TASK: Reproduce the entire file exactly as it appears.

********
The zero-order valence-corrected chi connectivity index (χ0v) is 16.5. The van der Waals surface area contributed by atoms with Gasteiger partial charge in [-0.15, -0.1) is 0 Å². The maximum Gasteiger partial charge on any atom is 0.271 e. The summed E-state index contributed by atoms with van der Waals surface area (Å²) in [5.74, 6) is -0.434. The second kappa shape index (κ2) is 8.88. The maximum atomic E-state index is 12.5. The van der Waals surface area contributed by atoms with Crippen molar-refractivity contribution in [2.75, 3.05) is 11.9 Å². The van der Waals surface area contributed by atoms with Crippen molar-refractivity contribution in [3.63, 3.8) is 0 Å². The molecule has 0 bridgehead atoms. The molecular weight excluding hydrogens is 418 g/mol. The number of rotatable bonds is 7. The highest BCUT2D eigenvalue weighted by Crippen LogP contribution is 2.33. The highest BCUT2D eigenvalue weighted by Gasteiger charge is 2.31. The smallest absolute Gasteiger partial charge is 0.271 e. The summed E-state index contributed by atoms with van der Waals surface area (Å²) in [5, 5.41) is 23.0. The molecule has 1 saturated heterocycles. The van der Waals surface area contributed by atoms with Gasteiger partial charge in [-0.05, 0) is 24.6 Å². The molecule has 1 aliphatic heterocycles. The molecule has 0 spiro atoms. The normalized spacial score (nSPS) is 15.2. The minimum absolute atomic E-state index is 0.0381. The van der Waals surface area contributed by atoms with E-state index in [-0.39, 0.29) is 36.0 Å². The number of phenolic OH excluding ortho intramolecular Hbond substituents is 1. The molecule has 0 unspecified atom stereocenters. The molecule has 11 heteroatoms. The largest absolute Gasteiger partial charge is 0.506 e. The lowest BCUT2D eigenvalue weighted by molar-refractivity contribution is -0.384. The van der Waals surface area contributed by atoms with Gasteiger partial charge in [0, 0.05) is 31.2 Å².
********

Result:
The zero-order valence-corrected chi connectivity index (χ0v) is 16.5. The van der Waals surface area contributed by atoms with Gasteiger partial charge in [-0.15, -0.1) is 0 Å². The maximum Gasteiger partial charge on any atom is 0.271 e. The summed E-state index contributed by atoms with van der Waals surface area (Å²) in [5.74, 6) is -0.434. The second kappa shape index (κ2) is 8.88. The maximum atomic E-state index is 12.5. The van der Waals surface area contributed by atoms with Crippen molar-refractivity contribution in [2.75, 3.05) is 11.9 Å². The van der Waals surface area contributed by atoms with Crippen molar-refractivity contribution in [3.63, 3.8) is 0 Å². The molecule has 0 bridgehead atoms. The molecular weight excluding hydrogens is 418 g/mol. The number of rotatable bonds is 7. The highest BCUT2D eigenvalue weighted by Crippen LogP contribution is 2.33. The highest BCUT2D eigenvalue weighted by Gasteiger charge is 2.31. The smallest absolute Gasteiger partial charge is 0.271 e. The summed E-state index contributed by atoms with van der Waals surface area (Å²) in [5, 5.41) is 23.0. The molecule has 1 saturated heterocycles. The van der Waals surface area contributed by atoms with Gasteiger partial charge in [-0.05, 0) is 24.6 Å². The molecule has 1 aliphatic heterocycles. The molecule has 0 spiro atoms. The normalized spacial score (nSPS) is 15.2. The minimum absolute atomic E-state index is 0.0381. The van der Waals surface area contributed by atoms with E-state index in [-0.39, 0.29) is 36.0 Å². The number of phenolic OH excluding ortho intramolecular Hbond substituents is 1. The molecule has 0 unspecified atom stereocenters. The molecule has 11 heteroatoms. The largest absolute Gasteiger partial charge is 0.506 e. The lowest BCUT2D eigenvalue weighted by molar-refractivity contribution is -0.384. The van der Waals surface area contributed by atoms with Gasteiger partial charge in [0, 0.05) is 31.2 Å².